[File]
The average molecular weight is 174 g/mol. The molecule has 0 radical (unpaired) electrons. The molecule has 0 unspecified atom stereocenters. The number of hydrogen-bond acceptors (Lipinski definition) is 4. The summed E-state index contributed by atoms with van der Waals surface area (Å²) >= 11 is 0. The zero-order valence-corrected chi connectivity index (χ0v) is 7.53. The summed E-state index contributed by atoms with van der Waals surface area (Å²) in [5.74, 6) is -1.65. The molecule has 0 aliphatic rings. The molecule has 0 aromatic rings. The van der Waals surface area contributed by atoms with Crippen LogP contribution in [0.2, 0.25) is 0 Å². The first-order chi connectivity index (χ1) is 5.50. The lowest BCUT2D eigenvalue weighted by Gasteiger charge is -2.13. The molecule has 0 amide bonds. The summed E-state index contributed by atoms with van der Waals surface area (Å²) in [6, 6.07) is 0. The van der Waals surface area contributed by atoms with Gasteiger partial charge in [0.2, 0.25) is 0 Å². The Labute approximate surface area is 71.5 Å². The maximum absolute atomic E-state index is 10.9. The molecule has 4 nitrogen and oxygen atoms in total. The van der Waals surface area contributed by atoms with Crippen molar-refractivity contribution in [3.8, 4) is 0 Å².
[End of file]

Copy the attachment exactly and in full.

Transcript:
The average molecular weight is 174 g/mol. The molecule has 0 radical (unpaired) electrons. The molecule has 0 unspecified atom stereocenters. The number of hydrogen-bond acceptors (Lipinski definition) is 4. The summed E-state index contributed by atoms with van der Waals surface area (Å²) >= 11 is 0. The zero-order valence-corrected chi connectivity index (χ0v) is 7.53. The summed E-state index contributed by atoms with van der Waals surface area (Å²) in [5.74, 6) is -1.65. The molecule has 0 aliphatic rings. The molecule has 0 aromatic rings. The van der Waals surface area contributed by atoms with Crippen LogP contribution in [0.2, 0.25) is 0 Å². The first-order chi connectivity index (χ1) is 5.50. The lowest BCUT2D eigenvalue weighted by Gasteiger charge is -2.13. The molecule has 0 amide bonds. The summed E-state index contributed by atoms with van der Waals surface area (Å²) in [6, 6.07) is 0. The van der Waals surface area contributed by atoms with Gasteiger partial charge in [0.2, 0.25) is 0 Å². The Labute approximate surface area is 71.5 Å². The maximum absolute atomic E-state index is 10.9. The molecule has 4 nitrogen and oxygen atoms in total. The van der Waals surface area contributed by atoms with Crippen molar-refractivity contribution in [3.8, 4) is 0 Å².